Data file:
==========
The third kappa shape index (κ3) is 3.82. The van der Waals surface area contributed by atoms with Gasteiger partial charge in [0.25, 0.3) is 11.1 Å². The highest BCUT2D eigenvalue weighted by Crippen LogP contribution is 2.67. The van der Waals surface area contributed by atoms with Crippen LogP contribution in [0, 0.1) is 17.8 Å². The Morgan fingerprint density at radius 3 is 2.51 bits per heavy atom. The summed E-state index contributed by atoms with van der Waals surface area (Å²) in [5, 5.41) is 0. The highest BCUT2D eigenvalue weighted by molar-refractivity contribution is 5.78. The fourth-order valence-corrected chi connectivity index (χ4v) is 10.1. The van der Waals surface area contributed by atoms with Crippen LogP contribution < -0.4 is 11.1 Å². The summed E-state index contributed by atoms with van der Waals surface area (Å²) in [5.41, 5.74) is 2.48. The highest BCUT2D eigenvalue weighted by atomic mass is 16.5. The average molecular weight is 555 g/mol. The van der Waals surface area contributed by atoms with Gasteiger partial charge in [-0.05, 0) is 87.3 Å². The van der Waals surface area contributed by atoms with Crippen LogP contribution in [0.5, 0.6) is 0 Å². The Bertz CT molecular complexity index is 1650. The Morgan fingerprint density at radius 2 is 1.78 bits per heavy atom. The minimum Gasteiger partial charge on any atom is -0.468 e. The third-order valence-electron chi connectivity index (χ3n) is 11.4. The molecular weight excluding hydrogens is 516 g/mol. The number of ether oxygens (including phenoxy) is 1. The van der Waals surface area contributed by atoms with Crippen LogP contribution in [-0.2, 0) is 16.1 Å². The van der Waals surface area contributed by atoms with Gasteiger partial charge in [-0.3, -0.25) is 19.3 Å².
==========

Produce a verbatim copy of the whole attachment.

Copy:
The third kappa shape index (κ3) is 3.82. The van der Waals surface area contributed by atoms with Gasteiger partial charge in [0.25, 0.3) is 11.1 Å². The highest BCUT2D eigenvalue weighted by Crippen LogP contribution is 2.67. The van der Waals surface area contributed by atoms with Crippen LogP contribution in [0, 0.1) is 17.8 Å². The Morgan fingerprint density at radius 3 is 2.51 bits per heavy atom. The summed E-state index contributed by atoms with van der Waals surface area (Å²) in [5, 5.41) is 0. The highest BCUT2D eigenvalue weighted by molar-refractivity contribution is 5.78. The fourth-order valence-corrected chi connectivity index (χ4v) is 10.1. The van der Waals surface area contributed by atoms with Crippen LogP contribution < -0.4 is 11.1 Å². The summed E-state index contributed by atoms with van der Waals surface area (Å²) in [5.41, 5.74) is 2.48. The highest BCUT2D eigenvalue weighted by atomic mass is 16.5. The average molecular weight is 555 g/mol. The van der Waals surface area contributed by atoms with Gasteiger partial charge in [-0.05, 0) is 87.3 Å². The van der Waals surface area contributed by atoms with Crippen LogP contribution in [0.5, 0.6) is 0 Å². The Bertz CT molecular complexity index is 1650. The Morgan fingerprint density at radius 2 is 1.78 bits per heavy atom. The minimum Gasteiger partial charge on any atom is -0.468 e. The third-order valence-electron chi connectivity index (χ3n) is 11.4. The molecular weight excluding hydrogens is 516 g/mol. The number of ether oxygens (including phenoxy) is 1. The van der Waals surface area contributed by atoms with Crippen LogP contribution in [-0.2, 0) is 16.1 Å². The van der Waals surface area contributed by atoms with Gasteiger partial charge in [-0.3, -0.25) is 19.3 Å².